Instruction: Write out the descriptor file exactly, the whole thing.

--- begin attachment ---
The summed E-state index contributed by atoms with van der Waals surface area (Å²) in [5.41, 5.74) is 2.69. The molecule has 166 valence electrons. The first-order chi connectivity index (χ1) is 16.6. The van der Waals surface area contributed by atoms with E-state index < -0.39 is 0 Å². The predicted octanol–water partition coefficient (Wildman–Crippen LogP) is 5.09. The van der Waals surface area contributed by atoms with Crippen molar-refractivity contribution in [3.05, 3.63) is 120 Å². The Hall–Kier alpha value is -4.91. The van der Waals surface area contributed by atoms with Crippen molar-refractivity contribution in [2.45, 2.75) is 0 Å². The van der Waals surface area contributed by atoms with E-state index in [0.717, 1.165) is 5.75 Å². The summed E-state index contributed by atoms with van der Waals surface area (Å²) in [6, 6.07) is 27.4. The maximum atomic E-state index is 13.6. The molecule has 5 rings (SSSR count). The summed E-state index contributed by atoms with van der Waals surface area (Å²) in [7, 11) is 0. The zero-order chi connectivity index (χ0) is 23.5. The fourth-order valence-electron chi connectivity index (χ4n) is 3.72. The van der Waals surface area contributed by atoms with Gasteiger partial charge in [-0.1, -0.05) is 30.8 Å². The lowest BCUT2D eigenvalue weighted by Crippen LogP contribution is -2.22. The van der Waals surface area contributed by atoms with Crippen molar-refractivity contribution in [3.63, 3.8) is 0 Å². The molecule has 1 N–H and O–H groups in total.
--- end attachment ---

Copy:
The summed E-state index contributed by atoms with van der Waals surface area (Å²) in [5.41, 5.74) is 2.69. The molecule has 166 valence electrons. The first-order chi connectivity index (χ1) is 16.6. The van der Waals surface area contributed by atoms with E-state index < -0.39 is 0 Å². The predicted octanol–water partition coefficient (Wildman–Crippen LogP) is 5.09. The van der Waals surface area contributed by atoms with Crippen molar-refractivity contribution in [3.05, 3.63) is 120 Å². The Hall–Kier alpha value is -4.91. The van der Waals surface area contributed by atoms with Crippen molar-refractivity contribution in [2.45, 2.75) is 0 Å². The van der Waals surface area contributed by atoms with E-state index in [0.717, 1.165) is 5.75 Å². The summed E-state index contributed by atoms with van der Waals surface area (Å²) in [6, 6.07) is 27.4. The maximum atomic E-state index is 13.6. The molecule has 5 rings (SSSR count). The summed E-state index contributed by atoms with van der Waals surface area (Å²) in [7, 11) is 0. The zero-order chi connectivity index (χ0) is 23.5. The fourth-order valence-electron chi connectivity index (χ4n) is 3.72. The van der Waals surface area contributed by atoms with Gasteiger partial charge in [-0.1, -0.05) is 30.8 Å². The lowest BCUT2D eigenvalue weighted by Crippen LogP contribution is -2.22. The van der Waals surface area contributed by atoms with Crippen molar-refractivity contribution in [3.63, 3.8) is 0 Å². The molecule has 1 N–H and O–H groups in total.